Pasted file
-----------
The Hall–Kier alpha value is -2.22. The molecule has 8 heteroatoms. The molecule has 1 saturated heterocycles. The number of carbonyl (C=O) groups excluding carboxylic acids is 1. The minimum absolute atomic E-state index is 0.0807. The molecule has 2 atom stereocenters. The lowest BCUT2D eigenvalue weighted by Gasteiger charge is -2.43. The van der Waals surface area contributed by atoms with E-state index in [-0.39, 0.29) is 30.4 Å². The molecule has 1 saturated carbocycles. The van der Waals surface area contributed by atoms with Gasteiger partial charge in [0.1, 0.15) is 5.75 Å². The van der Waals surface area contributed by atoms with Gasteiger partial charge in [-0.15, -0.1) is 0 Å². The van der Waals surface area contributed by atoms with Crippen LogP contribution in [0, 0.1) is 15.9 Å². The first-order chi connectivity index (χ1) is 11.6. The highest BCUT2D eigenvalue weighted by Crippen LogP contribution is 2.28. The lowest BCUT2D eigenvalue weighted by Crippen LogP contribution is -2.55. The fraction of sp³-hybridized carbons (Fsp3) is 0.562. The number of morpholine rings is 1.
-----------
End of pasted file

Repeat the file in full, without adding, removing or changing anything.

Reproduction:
The Hall–Kier alpha value is -2.22. The molecule has 8 heteroatoms. The molecule has 1 saturated heterocycles. The number of carbonyl (C=O) groups excluding carboxylic acids is 1. The minimum absolute atomic E-state index is 0.0807. The molecule has 2 atom stereocenters. The lowest BCUT2D eigenvalue weighted by Gasteiger charge is -2.43. The van der Waals surface area contributed by atoms with E-state index in [-0.39, 0.29) is 30.4 Å². The molecule has 1 saturated carbocycles. The van der Waals surface area contributed by atoms with Gasteiger partial charge in [0.1, 0.15) is 5.75 Å². The van der Waals surface area contributed by atoms with Gasteiger partial charge in [-0.15, -0.1) is 0 Å². The van der Waals surface area contributed by atoms with Crippen LogP contribution in [0, 0.1) is 15.9 Å². The first-order chi connectivity index (χ1) is 11.6. The highest BCUT2D eigenvalue weighted by Crippen LogP contribution is 2.28. The lowest BCUT2D eigenvalue weighted by Crippen LogP contribution is -2.55. The fraction of sp³-hybridized carbons (Fsp3) is 0.562. The number of morpholine rings is 1.